From Poolesville, Md., to Amissville, Va., from low bush to high bramble, the challenge is the same. The early-summer berry crop is at its peak. Buckets are overflowing. Freezers are filling up. Families want to know: What are we going to do with all these beautiful berries?
It's not the best year for local raspberries, blackberries and blueberries. Two warmer than usual winters have increased the possibility of soil-borne diseases. The prolonged drought has been detrimental to the long-term future of the berry plants. Yields are down at many local farms. Prices are up by 5 percent to 10 percent. Still, there are plenty of berries out there. And the time to strike is now.
"Everybody has gone gung-ho picking, but now they need a plan," says Anne Geyer, farm manager of Westmoreland Berry Farm in Oak Grove, Va.
Geyer tells families who pick pailsful to freeze excess berries as soon as possible. Rinse whole berries in cold water and gently dry. Then toss each quart of berries with three-quarters cup of sugar, which acts as both a preservative and color stabilizer. Freeze the berries on a tray overnight. Next day, transfer them to plastic containers or resealable plastic bags.
She suggests setting a date--a berry day of reflection--exactly one month from the day the berries were picked. "By then they must decide how they are going to use these [frozen] berries and who they can share them with," she says. (Too often, it seems, bags of berries are thrown into the freezer, only to be thrown out years later.)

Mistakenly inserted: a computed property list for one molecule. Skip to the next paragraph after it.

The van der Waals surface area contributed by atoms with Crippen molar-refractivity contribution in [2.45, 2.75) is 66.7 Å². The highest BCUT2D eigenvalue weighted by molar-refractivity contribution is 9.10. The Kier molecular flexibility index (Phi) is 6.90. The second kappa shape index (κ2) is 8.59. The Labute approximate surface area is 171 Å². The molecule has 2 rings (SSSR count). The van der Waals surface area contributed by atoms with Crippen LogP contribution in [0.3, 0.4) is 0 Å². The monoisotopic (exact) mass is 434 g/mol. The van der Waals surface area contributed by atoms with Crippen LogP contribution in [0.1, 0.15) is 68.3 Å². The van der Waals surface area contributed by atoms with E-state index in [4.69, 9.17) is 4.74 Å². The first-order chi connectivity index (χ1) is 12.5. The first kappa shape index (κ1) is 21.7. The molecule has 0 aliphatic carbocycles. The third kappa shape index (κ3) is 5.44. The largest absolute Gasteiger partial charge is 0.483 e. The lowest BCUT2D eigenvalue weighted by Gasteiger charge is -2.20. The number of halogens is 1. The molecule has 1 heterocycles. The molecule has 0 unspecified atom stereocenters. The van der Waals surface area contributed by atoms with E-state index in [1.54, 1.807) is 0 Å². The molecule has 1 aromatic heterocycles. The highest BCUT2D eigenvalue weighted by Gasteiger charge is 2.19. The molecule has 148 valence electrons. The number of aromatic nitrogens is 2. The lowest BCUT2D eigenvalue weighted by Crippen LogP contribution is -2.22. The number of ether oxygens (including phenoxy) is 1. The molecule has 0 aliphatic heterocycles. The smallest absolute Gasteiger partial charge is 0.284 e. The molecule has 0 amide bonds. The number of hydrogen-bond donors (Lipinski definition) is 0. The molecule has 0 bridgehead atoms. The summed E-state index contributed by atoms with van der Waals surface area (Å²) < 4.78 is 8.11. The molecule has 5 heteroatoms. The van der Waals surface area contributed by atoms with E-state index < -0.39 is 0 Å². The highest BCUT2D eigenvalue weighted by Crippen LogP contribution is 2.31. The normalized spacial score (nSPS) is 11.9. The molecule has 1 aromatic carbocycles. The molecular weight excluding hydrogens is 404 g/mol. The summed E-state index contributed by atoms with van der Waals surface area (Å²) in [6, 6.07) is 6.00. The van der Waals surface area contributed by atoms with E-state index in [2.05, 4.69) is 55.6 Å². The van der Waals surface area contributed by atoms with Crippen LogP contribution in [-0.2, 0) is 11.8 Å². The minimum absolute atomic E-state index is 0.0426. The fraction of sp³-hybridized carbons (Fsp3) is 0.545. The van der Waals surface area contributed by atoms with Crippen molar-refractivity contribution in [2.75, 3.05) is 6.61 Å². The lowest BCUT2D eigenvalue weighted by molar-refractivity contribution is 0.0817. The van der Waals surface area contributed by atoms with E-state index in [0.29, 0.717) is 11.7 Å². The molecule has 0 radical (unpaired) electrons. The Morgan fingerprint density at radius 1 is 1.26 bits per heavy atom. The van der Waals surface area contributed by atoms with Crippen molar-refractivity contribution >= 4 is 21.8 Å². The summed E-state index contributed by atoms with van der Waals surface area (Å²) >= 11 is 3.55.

For quick berry smoothies or shakes have cubes of berry puree ready to go. Take the fresh berries and process in a food mill to remove the seeds and puree the pulp. Freeze the pulp in ice cube trays. Store the cubes of fruit puree in resealable bags. Then when you want a drink just throw a cube in the blender and add some yogurt, juice, milk or ice cream.
If making jam is on the agenda, this is a time to determine your frozen berries' future. Decide on a recipe and whether small jars or large jars are best. Young berry pickers can design their own computer-generated labels for jars with a super-cool name for the jam and where the berries came from.
Or maybe you live in the here and now and don't want to talk about saving, freezing or preserving berries. Maybe you want to eat them--tonight. What can't you make with a berry? Shortcakes, muffins, sauces, berries with cream. It's a cook's paradise.